DCSIMG

Repair bill for roads hits £300k

Men repairing the road

Men repairing the road

 

UTILITY firms are facing an estimated £300,000 repair bill for cracks, missing manhole covers and faulty fire hydrants across Edinburgh.

Scottish Water and other companies must tackle 605 reported faults which includes small Toby covers and access points on roads and pavements.

Road campaigners say the backlog is due to a lack of local government power to force utilities to tackle the problem.

Fines for failing to repair access points in some cases total just hundreds of pounds and are largely ignored by major firms, according to the Institute of Advanced 
Motorists.

The conservative estimate of £300,000 has been made on the basis that a Toby cover costs around £500 to replace. Larger manhole covers, which require traffic diversions in some cases, costs thousands of pounds each to replace, which means the total is likely to be far higher.

Councillor Lesley Hinds, the city’s transport leader, said current legislation is inadequate and that road bosses can only issue insignificant fines at present.

She said she will lobby Elspeth King, who takes up the post of Scottish road works commissioner next month, for new powers to crack down on firms who fail to address repairs.

She said: “The safety of road users in the city is extremely important and we continue to work closely with utility companies to make sure they play their part in keeping Edinburgh roads and pavements in good condition.

“There is an issue here around defective apparatus, however the current legislation does not permit councils to impose an inspection fee on utility companies unless a third party has reported the problem.

“Even then, the penalty is a one-off and so insignificant that it is hardly prohibitive at all. This is an issue I’ll be raising with the new roads commissioner at the earliest opportunity to see if we can bring about a change to the legislation.”

Scottish Water is responsible for the bulk of the repairs – recorded as 467 as of this month – although the publicly-owned firm said the situation was an improvement on two years ago, when the figure was nearly 2000 across Edinburgh.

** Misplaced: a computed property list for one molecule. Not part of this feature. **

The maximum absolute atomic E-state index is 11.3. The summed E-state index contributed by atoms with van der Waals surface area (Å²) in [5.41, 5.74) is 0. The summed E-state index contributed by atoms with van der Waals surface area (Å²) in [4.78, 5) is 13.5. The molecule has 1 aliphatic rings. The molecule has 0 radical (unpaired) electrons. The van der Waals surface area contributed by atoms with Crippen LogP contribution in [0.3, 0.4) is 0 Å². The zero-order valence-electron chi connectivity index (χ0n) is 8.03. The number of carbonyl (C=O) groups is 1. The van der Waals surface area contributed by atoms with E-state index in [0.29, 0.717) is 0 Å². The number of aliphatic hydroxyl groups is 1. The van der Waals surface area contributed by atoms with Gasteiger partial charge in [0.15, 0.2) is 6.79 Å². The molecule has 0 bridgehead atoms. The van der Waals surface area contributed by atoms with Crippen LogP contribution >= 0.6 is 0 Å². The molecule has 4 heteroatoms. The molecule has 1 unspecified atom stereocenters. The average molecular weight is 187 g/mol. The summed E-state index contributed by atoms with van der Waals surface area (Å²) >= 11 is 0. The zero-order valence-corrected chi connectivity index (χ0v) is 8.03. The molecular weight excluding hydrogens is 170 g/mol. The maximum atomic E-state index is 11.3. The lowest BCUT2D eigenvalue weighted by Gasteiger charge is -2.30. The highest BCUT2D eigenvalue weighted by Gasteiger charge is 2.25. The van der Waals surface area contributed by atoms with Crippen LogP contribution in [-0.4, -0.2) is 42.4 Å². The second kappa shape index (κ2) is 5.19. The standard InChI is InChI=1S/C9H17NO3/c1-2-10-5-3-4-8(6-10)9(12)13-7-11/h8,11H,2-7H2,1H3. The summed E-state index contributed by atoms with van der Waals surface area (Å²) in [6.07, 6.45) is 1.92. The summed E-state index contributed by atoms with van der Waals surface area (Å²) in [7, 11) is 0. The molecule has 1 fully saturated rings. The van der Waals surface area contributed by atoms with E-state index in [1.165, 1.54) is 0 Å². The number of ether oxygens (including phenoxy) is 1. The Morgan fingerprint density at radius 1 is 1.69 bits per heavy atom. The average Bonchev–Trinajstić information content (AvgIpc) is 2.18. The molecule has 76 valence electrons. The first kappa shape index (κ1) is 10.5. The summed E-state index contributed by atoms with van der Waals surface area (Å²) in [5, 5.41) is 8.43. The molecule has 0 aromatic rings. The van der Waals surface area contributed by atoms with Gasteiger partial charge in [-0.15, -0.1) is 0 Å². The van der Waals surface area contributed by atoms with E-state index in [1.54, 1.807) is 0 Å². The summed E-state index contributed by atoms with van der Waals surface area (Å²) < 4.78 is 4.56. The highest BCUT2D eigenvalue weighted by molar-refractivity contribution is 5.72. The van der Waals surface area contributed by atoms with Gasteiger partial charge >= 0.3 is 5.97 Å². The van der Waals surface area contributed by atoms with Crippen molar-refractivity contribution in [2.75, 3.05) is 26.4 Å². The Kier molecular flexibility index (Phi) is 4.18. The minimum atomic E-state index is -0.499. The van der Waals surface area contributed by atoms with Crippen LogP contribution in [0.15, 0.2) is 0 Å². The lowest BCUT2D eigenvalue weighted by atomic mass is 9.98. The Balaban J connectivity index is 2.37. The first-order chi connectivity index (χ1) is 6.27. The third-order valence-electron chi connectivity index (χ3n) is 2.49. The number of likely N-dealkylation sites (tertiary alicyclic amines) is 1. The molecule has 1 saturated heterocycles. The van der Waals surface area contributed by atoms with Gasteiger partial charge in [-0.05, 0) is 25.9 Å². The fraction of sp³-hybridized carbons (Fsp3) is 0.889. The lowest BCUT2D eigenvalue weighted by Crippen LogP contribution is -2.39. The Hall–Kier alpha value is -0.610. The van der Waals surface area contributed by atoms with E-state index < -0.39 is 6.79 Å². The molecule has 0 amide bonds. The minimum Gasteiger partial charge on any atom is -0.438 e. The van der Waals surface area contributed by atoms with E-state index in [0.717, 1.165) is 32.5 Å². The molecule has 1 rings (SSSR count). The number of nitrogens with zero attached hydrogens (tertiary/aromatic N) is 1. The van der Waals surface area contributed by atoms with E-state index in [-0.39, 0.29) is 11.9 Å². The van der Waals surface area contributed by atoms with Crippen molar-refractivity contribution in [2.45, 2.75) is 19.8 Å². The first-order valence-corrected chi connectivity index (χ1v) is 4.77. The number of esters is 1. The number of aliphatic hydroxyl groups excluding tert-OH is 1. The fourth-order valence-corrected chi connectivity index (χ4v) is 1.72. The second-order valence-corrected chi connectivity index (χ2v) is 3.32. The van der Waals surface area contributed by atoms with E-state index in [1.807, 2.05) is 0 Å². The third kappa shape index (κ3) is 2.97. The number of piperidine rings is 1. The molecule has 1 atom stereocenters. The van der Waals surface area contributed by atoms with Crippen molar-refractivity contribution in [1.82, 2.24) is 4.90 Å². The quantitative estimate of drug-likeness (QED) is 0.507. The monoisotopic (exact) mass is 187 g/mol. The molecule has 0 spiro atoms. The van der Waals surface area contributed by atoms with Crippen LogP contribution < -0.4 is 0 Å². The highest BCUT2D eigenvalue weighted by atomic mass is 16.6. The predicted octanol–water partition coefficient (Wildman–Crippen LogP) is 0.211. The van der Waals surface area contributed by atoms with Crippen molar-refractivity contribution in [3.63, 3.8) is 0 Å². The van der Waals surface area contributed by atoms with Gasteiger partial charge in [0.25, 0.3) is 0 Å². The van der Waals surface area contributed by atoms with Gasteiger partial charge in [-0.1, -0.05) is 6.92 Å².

At the time, Lothian and Borders Fire and Rescue chiefs highlighted the fact that 15 of these were fire hydrants which crews may have to depend on.

Neil Greig, director of policy at the Institute of Advanced Motorists, backed the call for new powers.

He said: “Most Edinburgh drivers will be shocked to learn Scottish Water hasn’t been able to get a handle on this problem.

“Very few fines have been issued and in many cases they are far less than the cost of repairing a single fault. Until the fines really hurt, they will just ignore them.”

Raymond Davidson, secretary of Edinburgh Taxi Association, said: “Some of the cracks and craters around these 
utility points have to be seen to be believed.

“There are a number on George IV Bridge, a horrendous one on Gorgie Road into Balgreen Road – it’s like a crater.

“The worst must be on Albany Street, which is the main diversion because of the tram works on York Place.

“You actually have to veer to avoid it because you wouldn’t come out if you hit it.

“Our drivers have to put the cabs in needing front end repairs, new back suspension, rear springs and shock absorbers replaced. It’s a big cost and I’d imagine regular members of the public get the same.”

A spokesman for Scottish Water said it was committed to clearing the backlog.

He said: “We have been working hard to drive down the number of faulty manhole covers in Edinburgh and carry out repairs. While the number has been significantly reduced, we recognise the inconvenience that can be caused and will continue to deal with reports of faulty manholes and repairs as quickly as possible.”

 

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